- As discussed above, it is important to consider what a player does with the target opportunities they are given. I have color coded players based on catch % as a better indication of overall value. As expected, players with higher aDOT are more likely to have lower catch % owing to the difficulty of longer pass attempts. As with total targets, players with good catch% have increased value over what simple usage demonstrates. Michael Thomas is a great example of this as his usage is in the high floor category but his catch % is at 90%! That clearly makes him one of the best WRs.
- Color categories
- Significantly above average
- Above average
- Below average
- Significantly below average
A Few Takeaways from the Data
- DeAndre Hopkins, Odell Beckham, and Tyreek Hill are among the league leaders in overall usage and catch %. No surprises. However, Kenny Golladay and Robert Woods are also being used at elite levels, have high overall targets, and high catch rates. In fact, both have great value compared to the other wide receivers on their own team. Golladay has looked like a true #1 this year, while Woods is likely being overshadowed by Cooper Kupp and Brandin Cooks.
- John Brown, Donte Moncrief, Pierre Garcon, and Kelvin Benjamin all have elite opportunity, however, they all have all been limited by poor catch %. This may be reflective of the offensive scheme or coverage they are facing. Certainly there are similarities in the struggles at QB for all of these teams, which may contribute to the lower catch %.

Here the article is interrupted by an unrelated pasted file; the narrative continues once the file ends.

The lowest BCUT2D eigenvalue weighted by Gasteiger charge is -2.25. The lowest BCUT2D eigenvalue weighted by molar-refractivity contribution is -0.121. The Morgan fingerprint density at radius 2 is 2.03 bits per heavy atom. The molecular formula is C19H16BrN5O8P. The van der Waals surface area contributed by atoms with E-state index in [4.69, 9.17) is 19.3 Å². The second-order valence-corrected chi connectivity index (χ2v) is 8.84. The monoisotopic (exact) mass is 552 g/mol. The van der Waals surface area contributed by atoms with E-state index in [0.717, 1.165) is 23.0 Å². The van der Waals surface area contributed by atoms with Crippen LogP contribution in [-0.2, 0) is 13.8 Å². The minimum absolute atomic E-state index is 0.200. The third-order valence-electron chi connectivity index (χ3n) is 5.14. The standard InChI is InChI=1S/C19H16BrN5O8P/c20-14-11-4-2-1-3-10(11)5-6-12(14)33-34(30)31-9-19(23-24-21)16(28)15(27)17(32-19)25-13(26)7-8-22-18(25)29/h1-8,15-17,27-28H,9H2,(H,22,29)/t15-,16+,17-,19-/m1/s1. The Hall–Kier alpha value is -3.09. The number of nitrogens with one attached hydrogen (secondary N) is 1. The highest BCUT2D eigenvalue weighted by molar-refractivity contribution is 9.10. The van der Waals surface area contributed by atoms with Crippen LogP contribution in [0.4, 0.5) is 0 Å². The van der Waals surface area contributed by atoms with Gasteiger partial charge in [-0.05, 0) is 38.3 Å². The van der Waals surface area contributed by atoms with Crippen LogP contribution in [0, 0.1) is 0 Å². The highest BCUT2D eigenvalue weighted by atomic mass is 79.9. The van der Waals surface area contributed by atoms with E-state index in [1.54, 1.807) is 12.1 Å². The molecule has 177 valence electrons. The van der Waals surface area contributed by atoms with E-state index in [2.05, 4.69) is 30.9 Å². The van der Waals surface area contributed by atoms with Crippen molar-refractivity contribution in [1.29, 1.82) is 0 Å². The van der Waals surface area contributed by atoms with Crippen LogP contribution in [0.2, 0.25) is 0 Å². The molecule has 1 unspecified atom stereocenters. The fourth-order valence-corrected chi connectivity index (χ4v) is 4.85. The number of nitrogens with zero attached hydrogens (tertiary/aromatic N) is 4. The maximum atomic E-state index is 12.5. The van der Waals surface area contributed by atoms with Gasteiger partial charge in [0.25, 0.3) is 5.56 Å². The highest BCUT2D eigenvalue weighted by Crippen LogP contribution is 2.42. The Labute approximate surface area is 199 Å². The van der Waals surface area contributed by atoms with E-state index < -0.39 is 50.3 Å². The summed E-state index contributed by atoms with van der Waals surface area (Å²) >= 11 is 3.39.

- There are a number of players that are categorized as high floor but are among the best WR in the game. This includes Adam Thielen, Antonio Brown, Stefon Diggs, Davante Adams, Juju Smith-Schuster, Michael Thomas, Golden Tate, and Keenan Allen. One thing that is common between these players is the high number of overall targets they receive. In fact, they form a mini cluster on the far right side of the graph. Their aDOT is a bit lower than some other WRs, but that is likely due to scheme and their usage in both short and long yardage situations. I think this reveals that very high %target share may be associated with lower overall aDOT. Clearly, all of these players should be considered as elite. In other words, when a players %target share reaches a high enough level, aDOT may not be a good indicator of increased usage. Something I will need to address when thinking about future modeling.
- Did I mention that Michael Thomas has a 90% catch rate? That is good.
- Shorter aDOT should be associated with a higher catch %, and this tends to pan out as those in the high floor category tend to have higher catch rates. However, Quincy Enunwa and T.Y. Hilton both have significantly lower than average catch rates. Their fantasy ceilings are limited unless this changes.
- Keelan Cole and Amari Cooper are among the players that are ranked surprisingly low. I will say that both are borderline in both aDOT and % target, so although they are below average in both categories, they are close enough that a turnaround is realistic.
We are still dealing with a fairly limited sample size and are not addressing opponent defense schemes or other variables like yards after the catch. However, although I only discussed a few trends above, the data can be used to make more informed decisions about who to start on your fantasy or DFS team. As always, trust the numbers, and good luck!